via Lma’an Yishme’u
Reb Yosef Dov HaLevi Soloveitchik of Brisk, the "Beis HaLevi', was a famous Rov and Torah leader of his time. After serving as Rosh Yeshiva in Volozhin and Rov in Slutzk, he took the position of Rov in Brisk. His wisdom and wit served him well, as he led his people and became known far and wide. He passed away 4 Iyar, n(1892תרנ"ב). His son was the famous Reb Chaim of Brisk.
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The son of the Beis HaLevi, Reb Chaim Brisker, was very close to both the Rebbe Rashab (5th Rebbe) of Chabad and the Frierdiker Rebbe (6th Rebbe of Chabad). They worked together on many community matters. Once, Reb Chaim told the Frierdiker Rebbe the following story:
My father used to deliver a deep pilpul in learning twice a week to the great 'Lomdim' of Brisk. Included in the audience were "Berel the Hunch" and "Kalman the Klotz". (Great Torah scholars, lovingly given nicknames by the townspeople. Reb Berel learned so much that he had a hunched back, and Reb Kalman sat of a bench (a 'klotz') of wood learning so much that he made a dent in it...)
Once, there a Jew being pursued by the government, and his life was in danger. My father was working with a Jewish lawyer to help save this man. They made up a certain day when they would go together to visit certain places in order to save him. The lawyer came to our home, but my father was in the beis medrash giving the shiur. So he went to the shul and sure enough, my father was in the midst of a heated discussion with Berel and Kalman in a sugya of Tumah and Taharah. The lawyer did not want to disturb so he sat at the side and waited. After about an hour, my father noticed him. He excused himself from the discussion, saying that this was a matter of life and death and he had to go.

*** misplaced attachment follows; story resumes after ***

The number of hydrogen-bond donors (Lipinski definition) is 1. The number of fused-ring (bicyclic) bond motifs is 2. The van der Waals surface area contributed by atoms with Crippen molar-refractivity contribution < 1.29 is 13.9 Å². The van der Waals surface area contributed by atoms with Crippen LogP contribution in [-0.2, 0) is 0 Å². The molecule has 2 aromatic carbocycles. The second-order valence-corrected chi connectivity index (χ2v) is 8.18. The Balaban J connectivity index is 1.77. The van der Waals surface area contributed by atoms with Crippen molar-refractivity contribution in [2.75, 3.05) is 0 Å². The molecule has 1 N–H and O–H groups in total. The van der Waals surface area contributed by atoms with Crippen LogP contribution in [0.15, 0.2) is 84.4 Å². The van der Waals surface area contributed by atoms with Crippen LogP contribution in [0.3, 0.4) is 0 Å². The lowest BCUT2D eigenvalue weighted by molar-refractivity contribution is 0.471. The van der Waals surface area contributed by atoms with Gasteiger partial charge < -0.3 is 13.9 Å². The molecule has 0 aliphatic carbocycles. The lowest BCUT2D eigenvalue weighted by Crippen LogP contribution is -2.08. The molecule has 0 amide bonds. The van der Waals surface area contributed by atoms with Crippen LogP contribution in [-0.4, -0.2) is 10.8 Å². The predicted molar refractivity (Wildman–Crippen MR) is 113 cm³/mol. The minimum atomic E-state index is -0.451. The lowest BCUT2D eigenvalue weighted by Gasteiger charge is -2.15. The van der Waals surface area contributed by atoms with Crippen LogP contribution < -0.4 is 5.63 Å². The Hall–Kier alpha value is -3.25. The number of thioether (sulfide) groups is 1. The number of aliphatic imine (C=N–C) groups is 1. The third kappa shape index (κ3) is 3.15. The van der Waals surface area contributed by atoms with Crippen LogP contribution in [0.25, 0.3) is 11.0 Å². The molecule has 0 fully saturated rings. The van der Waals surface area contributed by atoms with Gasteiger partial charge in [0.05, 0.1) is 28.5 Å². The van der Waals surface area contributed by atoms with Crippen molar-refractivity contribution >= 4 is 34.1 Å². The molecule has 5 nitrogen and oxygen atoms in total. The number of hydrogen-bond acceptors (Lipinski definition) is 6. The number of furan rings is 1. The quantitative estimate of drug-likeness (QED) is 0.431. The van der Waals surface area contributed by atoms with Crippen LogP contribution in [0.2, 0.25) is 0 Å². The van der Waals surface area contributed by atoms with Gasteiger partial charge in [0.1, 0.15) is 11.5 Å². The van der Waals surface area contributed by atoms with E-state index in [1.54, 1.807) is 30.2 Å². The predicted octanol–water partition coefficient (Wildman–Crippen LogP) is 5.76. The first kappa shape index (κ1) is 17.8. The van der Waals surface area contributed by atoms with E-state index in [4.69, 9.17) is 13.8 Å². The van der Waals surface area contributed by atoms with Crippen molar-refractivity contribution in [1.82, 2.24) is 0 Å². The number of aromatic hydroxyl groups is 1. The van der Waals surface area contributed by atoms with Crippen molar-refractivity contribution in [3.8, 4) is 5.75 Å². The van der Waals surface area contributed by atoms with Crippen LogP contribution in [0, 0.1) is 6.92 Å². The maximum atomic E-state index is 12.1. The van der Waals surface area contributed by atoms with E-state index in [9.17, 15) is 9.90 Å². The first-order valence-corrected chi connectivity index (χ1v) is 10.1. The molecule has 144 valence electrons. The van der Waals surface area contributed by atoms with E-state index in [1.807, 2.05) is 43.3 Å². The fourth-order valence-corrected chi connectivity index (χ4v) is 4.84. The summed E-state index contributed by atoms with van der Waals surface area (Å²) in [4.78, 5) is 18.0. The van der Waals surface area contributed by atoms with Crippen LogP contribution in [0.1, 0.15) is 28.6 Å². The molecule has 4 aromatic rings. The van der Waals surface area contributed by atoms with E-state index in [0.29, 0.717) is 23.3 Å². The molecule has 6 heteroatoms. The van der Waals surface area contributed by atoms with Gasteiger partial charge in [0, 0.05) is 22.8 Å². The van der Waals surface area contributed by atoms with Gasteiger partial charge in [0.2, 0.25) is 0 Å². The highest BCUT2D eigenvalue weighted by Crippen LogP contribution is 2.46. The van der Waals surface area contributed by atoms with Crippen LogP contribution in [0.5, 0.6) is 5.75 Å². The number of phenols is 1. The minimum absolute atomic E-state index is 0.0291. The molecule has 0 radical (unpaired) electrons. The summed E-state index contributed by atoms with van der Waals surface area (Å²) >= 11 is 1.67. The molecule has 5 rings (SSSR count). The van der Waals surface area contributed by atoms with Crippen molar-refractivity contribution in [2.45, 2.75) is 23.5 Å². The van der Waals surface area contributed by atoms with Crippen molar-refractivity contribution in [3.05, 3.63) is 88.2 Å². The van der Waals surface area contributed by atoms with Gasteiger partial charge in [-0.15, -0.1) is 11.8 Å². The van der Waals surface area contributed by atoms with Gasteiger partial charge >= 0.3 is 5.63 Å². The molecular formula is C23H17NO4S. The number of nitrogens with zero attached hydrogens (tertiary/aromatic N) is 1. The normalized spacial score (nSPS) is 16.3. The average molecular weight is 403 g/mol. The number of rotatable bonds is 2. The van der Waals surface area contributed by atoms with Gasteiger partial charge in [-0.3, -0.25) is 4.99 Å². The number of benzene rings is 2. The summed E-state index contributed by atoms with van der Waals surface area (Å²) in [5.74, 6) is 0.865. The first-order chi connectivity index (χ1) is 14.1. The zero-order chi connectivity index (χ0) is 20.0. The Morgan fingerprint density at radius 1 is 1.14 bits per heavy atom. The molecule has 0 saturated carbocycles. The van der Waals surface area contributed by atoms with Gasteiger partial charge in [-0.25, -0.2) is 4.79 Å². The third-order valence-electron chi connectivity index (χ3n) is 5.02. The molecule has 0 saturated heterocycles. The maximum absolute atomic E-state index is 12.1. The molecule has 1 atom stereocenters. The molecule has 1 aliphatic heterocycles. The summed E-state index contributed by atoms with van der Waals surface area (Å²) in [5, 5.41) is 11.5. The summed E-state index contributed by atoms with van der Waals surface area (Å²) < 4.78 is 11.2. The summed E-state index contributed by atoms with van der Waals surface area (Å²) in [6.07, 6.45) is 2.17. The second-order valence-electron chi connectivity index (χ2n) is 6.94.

On the way, the lawyer asked the Rov, "Rabbi, why are you tiring yourself over this shiur? Firstly, do the laws of Tumah and Taharah have that much relevance? Secondly, for whom are you delivering this shiur? For "Berel the Hunch" and "Kalman the Klotz"? They are geonim in their own right!
My father replied, "You must understand. When I give the shiur to them, people in the other shul they learn a blat Gemara and in the second shul, a perek Mishnayos. The people who are not doing that will at least go to daven three times a day. There are some people who will only go to daven in the morning, and those who will only go Shabbos. There are yet others who will attend only on Yom Tov. There is even the son of the pharmacist (the more secular individual in town who attended university) who will only go to shul on Rosh Hashana and Yom Kippur.
"But if I will not give the shiur, the people in the other shul will get slack with the Gemara and then the rest will follow suite, until the son of the pharmacist will never attend shul."
When the Frierdiker Rebbe shared this story with the Rebbe Rashab and how the Beis HaLevi lifted up the town with his own intense learning, the Rebbe Rashab agreed and said "Yes, this is a valid 'Seder in Avodah'.